We have designed a selection of resources to support the delivery of the Antenatal Parenting group
We have put together an Antenatal Resource Bag to support delivery of the Solihull Approach Antenatal group, so that you have everything in one place in a robust bag for either storage or transporting around. The Resource Bag has in it:
If you already have some of the resources you can purchase the following items separately
This Display Chart Set (A3 Laminated) has 5 drawings showing the Stages of Labour. The Charts support the delivery of the Solihull Approach Antenatal Group ‘Understanding your pregnancy, labour, birth and your baby’.
These 10 illustrations (A4 Laminated) in a spiral binder show common positions used in Labour and Birth. These illustrations support the delivery of the Solihull Approach Antenatal group ‘Understanding your pregnancy, labour, birth and your baby’.
Other Antenatal Resources
We also have 3 original Antenatal Resource Bags on Sale (the contents differs from the NEW Antenatal Resource Bag) with a significant discount on sale for £345 each (includes p&p)
Other Groups for Parents
This group is a universal group for all mothers, fathers, partners, grandparents or any other person who has a carer role with the baby. There are 6 sessions of 2 hours each. It focuses on relationships and issues relevant in the first year of life such as communication, crying, developing healthy sleep patterns, separation between the parent and their baby and feeding.
The Postnatal Plus Parenting Group version of ‘Understanding your baby’ is for mothers and fathers with relationship difficulties with their baby and for mothers with postnatal depression. There are 8 sessions of 2 hours each. It focuses on relationships and approach issues in the first year of life with additional thoughtfulness in relation to the parent child/relationship, such as communication, crying, developing healthy sleep patterns, separation between the parent and their baby and feeding.
‘Understanding your child’s behaviour’ group is for all parents, mothers and fathers, of children aged 6 months to 18 years. 10 sessions of 2 hours each. It focuses on relationships. Behaviour management is thought of within the context of the relationship. Photocopiable handouts for parents. No literacy required in the group. Has been run successfully in different cultures, in the UK, Pakistan and Africa. Parents and facilitators enjoy the group. Quantitative and qualitative research published with more on the way.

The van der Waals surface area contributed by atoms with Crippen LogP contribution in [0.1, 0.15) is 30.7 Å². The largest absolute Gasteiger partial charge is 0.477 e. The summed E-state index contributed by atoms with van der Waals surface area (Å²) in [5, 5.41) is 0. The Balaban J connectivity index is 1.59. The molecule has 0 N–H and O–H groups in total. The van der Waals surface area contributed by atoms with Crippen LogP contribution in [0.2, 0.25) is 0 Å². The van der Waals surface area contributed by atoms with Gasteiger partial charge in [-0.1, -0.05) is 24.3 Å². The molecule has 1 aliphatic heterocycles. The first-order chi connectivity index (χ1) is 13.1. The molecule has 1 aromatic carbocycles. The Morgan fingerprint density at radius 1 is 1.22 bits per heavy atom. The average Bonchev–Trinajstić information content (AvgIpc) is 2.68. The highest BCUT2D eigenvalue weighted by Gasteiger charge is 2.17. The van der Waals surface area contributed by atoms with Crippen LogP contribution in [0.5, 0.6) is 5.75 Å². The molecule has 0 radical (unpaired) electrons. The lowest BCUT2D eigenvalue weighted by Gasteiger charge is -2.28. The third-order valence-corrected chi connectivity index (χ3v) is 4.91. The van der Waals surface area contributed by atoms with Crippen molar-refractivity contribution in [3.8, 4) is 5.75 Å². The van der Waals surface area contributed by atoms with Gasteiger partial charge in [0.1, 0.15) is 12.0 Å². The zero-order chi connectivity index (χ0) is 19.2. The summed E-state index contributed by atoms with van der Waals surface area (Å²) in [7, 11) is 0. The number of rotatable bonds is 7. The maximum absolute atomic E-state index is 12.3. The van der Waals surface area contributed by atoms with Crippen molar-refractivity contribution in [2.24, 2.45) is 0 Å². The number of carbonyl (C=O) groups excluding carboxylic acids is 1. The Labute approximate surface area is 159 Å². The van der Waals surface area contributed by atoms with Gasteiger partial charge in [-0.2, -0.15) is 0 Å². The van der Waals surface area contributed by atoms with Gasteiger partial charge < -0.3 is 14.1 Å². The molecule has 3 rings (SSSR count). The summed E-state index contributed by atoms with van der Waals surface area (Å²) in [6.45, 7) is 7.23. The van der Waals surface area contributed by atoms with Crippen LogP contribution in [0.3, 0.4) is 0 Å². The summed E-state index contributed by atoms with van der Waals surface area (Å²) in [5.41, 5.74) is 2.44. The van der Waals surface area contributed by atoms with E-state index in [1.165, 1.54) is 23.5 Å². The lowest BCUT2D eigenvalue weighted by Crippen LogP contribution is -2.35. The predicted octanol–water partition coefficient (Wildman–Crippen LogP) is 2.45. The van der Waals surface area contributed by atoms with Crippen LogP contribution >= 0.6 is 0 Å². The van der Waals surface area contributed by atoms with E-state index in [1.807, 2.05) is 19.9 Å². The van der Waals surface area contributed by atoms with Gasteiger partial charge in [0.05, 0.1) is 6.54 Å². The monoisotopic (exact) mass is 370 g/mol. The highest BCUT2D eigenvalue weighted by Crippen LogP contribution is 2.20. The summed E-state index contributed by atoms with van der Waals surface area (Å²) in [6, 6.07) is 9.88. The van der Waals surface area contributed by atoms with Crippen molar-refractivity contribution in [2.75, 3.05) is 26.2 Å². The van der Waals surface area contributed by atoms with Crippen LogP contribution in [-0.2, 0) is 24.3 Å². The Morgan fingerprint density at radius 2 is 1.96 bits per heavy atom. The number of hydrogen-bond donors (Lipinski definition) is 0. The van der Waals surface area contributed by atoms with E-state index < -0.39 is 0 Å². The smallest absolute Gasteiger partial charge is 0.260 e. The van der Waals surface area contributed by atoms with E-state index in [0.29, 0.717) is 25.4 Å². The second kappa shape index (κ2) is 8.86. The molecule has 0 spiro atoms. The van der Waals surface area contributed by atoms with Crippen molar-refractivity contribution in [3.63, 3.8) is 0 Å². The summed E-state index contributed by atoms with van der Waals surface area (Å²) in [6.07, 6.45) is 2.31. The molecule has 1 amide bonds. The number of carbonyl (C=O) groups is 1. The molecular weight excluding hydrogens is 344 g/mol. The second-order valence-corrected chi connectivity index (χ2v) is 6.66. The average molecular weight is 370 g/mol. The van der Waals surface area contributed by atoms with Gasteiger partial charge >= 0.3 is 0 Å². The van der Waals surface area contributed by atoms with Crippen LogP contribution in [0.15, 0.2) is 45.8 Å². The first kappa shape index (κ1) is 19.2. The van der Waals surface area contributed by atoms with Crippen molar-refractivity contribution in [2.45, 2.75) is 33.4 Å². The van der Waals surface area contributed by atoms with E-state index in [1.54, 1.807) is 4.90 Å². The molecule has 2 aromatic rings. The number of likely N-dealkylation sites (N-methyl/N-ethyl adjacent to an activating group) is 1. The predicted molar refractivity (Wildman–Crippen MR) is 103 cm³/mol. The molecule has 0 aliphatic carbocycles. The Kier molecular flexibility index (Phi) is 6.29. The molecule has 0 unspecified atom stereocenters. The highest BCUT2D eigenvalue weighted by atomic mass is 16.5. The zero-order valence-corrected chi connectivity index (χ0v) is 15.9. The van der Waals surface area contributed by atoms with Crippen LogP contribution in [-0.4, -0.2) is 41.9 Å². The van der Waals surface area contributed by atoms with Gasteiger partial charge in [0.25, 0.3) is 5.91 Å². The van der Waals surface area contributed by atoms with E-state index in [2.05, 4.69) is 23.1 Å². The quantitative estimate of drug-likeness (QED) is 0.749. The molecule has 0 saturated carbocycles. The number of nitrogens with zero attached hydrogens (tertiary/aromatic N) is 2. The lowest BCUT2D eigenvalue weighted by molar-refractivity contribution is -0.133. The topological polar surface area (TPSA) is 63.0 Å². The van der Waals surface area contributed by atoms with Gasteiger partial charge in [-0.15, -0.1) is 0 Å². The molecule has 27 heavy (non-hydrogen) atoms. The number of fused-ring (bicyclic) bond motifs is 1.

There are free Addendums available to adapt the group for parents of children with disabilities, parents of children with ASD and for adoptive parents. Contact the Solihull Approach office on 0121 296 4448 or via Contact us. You will need to prove that you are trained to deliver the Parenting group and have a Facilitator’s Manual.
The Antenatal online course for parents is a 9 module course for mothers, fathers, partners, birth partners or grandparents with information about the pregnancy and birth and preparation for making a relationship with the baby in the womb to birth and after the baby is born. The modules have activities, quizzes and video clips and works on mobiles, tablets, Pcs, Macs, ipads and laptops. The course can be accessed through our website for parents www.inourplace.co.uk
The Postnatal online course for parents is an 11 module course for mothers, fathers, partners and other adults involved in the care of the baby. The modules include: Understanding feelings- both the parents and baby’s, the baby’s brain, how to respond to crying, baby’s rhythms, healthy sleep patterns, feeding, play and development, baby childcare and there is also a module for dads.The modules have activities, quizzes and video clips and works on mobiles, tablets, Pcs, Macs, ipads and laptops. The course can be accessed through our website for parents www.inourplace.co.uk
Course for all parents of children aged 6 months to 18 years. The course can be accessed through our website for parents www.inourplace.co.uk
Thelwell, E., Rheeston, M and Douglas, H. (2017) Exploring breastfeeding peer supporters’
experiences of using the Solihull Approach model. British Journal of Midwifery. 25(10), pp 639-646.